Fun has been had, cold beans have been eaten, backpacks have been emptied of all unnecessary weight, and we now find ourselves in Cambridge, Maryland, about to leave again for our next exciting destination (hello, Baltimore). Though wireless internet seems to flow eternal in this, the land of individual-serving everything, we have no electric devices with which to access it, and I don’t know when I will be back to tell you a few travel yarns. Until then, glory glory, etc.
A man with a sign picked us up in New Jersey. A sign, a black suit, a little phone stuck in his ear, and a terrible mood. He didn’t chat in the car, but panted, perturbed, despite the frozen air pouring from the car’s vents, by the heat. We couldn’t believe our ears when the pilot had announced that it was 97 degrees in Newark, New Jersey. When we left Germany it had been three-sweatshirt weather.
The man with the sign took us to a church-turned-house in idyllic, small-town New Jersey, where we gorged ourselves on gourmet vegan fare and contemplated ghosts. We took a trip to the Jersey shore where we played skee ball and whack-a-mole and traded in our tickets for 50 plastic spider rings. We took walks through soy bean fields and took pictures of squirrels. Being a tourist in places I have visited for most of my life, I experience each place in layers: the nostalgia of retold memories and the tourist’s way of perceiving everything as exotic and new, experienced simultaneously. It’s a good excuse to take a picture every three meters.
The Beard and I had been torn between taking a rental car or a Greyhound bus to Memphis. One was cheaper; the other would offer more freedom and exponentially less misery. Finally, we pried our cold fingers from around our dollar bills and decided to rent a car. We would pick it up at the Philadelphia Airport, and we would take two days driving to Memphis where Elvis would receive us personally, and we would ride off to Graceland on the back of a pink sequined broomstick.
But there was a problem with my credit card. Though I often use my credit card to make internet purchases, I only have an expired copy in my wallet. The up-to-date copy (oh woe-befall me!) is in a filing cabinet in upstate New York. Would the rental company accept my handwritten number and expiration date?
I didn’t think so, so I called the credit card company. They cheerfully told me (oh American customer service, I had forgotten how sweet you are) that they could authorize the charge over the phone with the rental company, that it would be no problem at all. Ha! Hahahahahaha! If only we had been more cynical, stayed where we were, and had a new card overnighted to us on the spot! But alas.
But alas the rental company refused to accept authorization over the phone. But alas every rental company refused to accept authorization over the phone. Even when, after spending several hours on the phone with the credit card company, we called the rental company together and the customer service lady explained the urgency of the situation, explained that they did this all the time, all we got was a stern this-is-company-policy-and-I-don’t-give-a-shit-if-it-means-you-are-screwed. But alas they wouldn’t even let us pay in cash. And we found ourselves stranded in Filthydelphia, mourning our trip to Memphis, and wondering if we were doomed to haunt the streets of Philly like a plastic bag on a piss-scented wind.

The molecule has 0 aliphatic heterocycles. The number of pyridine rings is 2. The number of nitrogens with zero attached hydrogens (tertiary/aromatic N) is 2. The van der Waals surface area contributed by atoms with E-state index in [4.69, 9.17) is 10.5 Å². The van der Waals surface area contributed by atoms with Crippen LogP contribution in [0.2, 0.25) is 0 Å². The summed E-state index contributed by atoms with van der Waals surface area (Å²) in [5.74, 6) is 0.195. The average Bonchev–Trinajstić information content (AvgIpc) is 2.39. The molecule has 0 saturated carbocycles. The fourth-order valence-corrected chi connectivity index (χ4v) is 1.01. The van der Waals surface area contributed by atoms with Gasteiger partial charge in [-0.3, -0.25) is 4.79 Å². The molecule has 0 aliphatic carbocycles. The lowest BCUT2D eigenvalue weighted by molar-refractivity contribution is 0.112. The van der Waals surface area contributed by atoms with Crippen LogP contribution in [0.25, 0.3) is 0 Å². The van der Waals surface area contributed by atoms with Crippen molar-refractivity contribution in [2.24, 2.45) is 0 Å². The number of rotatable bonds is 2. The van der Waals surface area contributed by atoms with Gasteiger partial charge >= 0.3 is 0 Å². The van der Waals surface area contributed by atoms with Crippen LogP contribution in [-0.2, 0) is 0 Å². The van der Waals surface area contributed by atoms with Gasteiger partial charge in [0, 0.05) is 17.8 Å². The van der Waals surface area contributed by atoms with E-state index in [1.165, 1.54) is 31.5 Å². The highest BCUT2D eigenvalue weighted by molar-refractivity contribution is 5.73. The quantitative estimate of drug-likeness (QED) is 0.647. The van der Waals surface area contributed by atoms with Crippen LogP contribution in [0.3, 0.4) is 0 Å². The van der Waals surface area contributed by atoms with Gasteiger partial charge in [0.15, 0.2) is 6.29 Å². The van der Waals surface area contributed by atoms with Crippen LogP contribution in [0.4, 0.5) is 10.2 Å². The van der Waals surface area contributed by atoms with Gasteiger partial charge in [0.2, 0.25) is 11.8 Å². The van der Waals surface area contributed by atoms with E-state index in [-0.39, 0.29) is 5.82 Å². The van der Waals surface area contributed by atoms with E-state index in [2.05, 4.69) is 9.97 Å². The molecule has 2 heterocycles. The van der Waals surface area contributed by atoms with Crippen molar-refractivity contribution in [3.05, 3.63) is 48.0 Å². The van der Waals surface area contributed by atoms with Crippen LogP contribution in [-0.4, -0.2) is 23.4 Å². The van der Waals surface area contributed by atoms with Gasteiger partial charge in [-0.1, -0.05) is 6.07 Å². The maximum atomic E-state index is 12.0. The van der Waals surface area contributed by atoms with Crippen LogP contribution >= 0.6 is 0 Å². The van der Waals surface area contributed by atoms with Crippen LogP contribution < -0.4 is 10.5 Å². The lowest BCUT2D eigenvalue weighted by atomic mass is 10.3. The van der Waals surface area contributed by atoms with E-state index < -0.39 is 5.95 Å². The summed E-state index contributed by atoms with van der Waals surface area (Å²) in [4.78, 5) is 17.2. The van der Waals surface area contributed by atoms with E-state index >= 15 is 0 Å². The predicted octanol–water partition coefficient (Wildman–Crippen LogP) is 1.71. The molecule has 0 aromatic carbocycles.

Like every stranded tourist without a cell phone before us, we headed to the pay phone, and after a few calls we found ourselves on the couch of an old high school friend. The situation didn’t look so bad from the little alley garden over the top of a cold beer. But it didn’t look great. And instead of riding our economy rental car to deep-fried southern glory, we walked around the historical district and bought groceries in Chinatown.
And now, Memphis amputated from our itinerary, we find ourselves waiting, jumping at every sound outside the door, praying that the fed ex truck arrives with the key to our escape before our new car rental reservation turns into a pumpkin, at which point we will fade into the rustling plastic debris and flattened cups that line these dreary streets, never to be seen again.
Nervous energy. Everywhere. Right down to my fingertips. Tomorrow morning I will get on a plane in Frankfurt, and tomorrow afternoon I will get off of a plane in New Jersey. When I think about it even just a little I am still completely astounded by the concept of flying. Every single time.
It has been two years since I last set foot in the U.S.of.A., and I have a poll running: who will be the one with the worst case of culture shock? I’m betting on myself. It’ll be a close win, though, as the Beard has never set one single toe there.
I remember the details, and I explain them to others. “You’re gonna have a hell of a time finding rolling tobacco and papers,” I say. “The beds in America have one big blanket instead of two. And the pillows are rectangular not square,” I say, a side note. “But there’s not going to be any public transportation there,” I explain. But what I don’t really remember is how I feel in America, or what it’s like to speak English every day of the week. The things there will be familiar, yet far-off, intimate memories yet still not daily normalities.
The trip looks something like this: New Jersey, Tennessee, North Carolina, Kentucky, Nebraska, Maryland, New York, and finally, back to the arm pit of the earth to fly home again at the end of October. Two months! Two! And yet when I start to list off all of the things we’ll do and all of the places we’ll see, it starts sounding like far too little time.